Oliver Dodd is an ESRC sponsored PhD candidate in the School of Politics and International Relations at the University of Nottingham where he is a member of the Centre for Conflict, Security and Terrorism (CST). Prior to undertaking his doctoral studies, Oliver received a BA in Political Studies from Aberystwyth University, an MA in International Relations (with Distinction) from the University of Nottingham, and an MA in Social Science Research (with Distinction) from the University of Nottingham. For his second master's degree, Oliver was awarded the 2019 MA dissertation prize for the highest-graded dissertation by the Centre for Conflict, Security and Terrorism (CST), which was presented to him by the former Director of MI5, Lord Jonathan Evans. In that MA dissertation, Oliver analysed Colombia's armed conflict and 2016 peace agreement, while seeking to connect (counter)insurgency theory and practice with political-economic developments. Oliver has also conducted significant ethnographic research in key areas of Colombia's armed conflict.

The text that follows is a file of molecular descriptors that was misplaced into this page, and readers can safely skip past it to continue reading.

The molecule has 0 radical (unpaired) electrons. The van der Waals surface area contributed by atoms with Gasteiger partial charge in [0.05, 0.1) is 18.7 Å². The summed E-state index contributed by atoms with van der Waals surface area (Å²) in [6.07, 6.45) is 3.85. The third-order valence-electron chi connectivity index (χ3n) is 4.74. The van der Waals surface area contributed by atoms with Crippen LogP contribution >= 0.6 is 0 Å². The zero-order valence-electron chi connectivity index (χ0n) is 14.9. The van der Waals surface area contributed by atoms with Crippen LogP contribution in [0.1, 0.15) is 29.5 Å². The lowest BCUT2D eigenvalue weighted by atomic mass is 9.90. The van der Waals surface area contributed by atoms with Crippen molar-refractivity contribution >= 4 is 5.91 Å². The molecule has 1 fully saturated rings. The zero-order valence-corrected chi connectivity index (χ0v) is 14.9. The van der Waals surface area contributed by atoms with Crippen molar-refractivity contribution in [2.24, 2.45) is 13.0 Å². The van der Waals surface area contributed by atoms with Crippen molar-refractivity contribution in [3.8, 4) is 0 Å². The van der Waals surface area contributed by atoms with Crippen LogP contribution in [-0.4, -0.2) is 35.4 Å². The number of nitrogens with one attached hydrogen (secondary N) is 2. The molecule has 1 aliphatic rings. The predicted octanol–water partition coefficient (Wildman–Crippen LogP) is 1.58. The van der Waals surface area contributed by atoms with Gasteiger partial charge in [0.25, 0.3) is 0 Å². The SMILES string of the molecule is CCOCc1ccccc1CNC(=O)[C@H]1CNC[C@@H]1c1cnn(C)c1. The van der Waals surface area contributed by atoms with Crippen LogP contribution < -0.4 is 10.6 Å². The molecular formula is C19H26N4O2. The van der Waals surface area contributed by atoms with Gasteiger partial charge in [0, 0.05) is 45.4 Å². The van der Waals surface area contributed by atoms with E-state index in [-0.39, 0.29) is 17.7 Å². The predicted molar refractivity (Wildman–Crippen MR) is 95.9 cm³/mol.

In terms of media experience, Oliver regularly writes about Latin American politics and Colombia's armed conflict for newspapers and magazines and has been interviewed about his research by various platforms, including television, radio, research institutes, and podcasts.
International Political Economy (with a focus on Latin America)
Civil Wars and Conflict Resolution (with a focus on Colombia)
Latin American Politics
(Counter)insurgency theory and practice
Oliver's doctoral project analyses the origins and development of the Colombian armed conflict (circa 1964) leading to the 2016 peace agreement with the Revolutionary Armed Forces of Colombia (FARC).… read more
Oliver's doctoral project analyses the origins and development of the Colombian armed conflict (circa 1964) leading to the 2016 peace agreement with the Revolutionary Armed Forces of Colombia (FARC). The research analyses changes to political economy, including the formation of world order, to explain how such dynamics have shaped the strategies and actions of key agents in Colombia's security and peace-making environment. By conceptualising political developments as linked to underlying processes of state-making and world order, the research aims to bridge the structure-agency dilemma and contribute to explaining the outcomes of war and peace. Oliver's doctoral project is supervised by Professor Andreas Bieler and Professor Antoni Kapcia.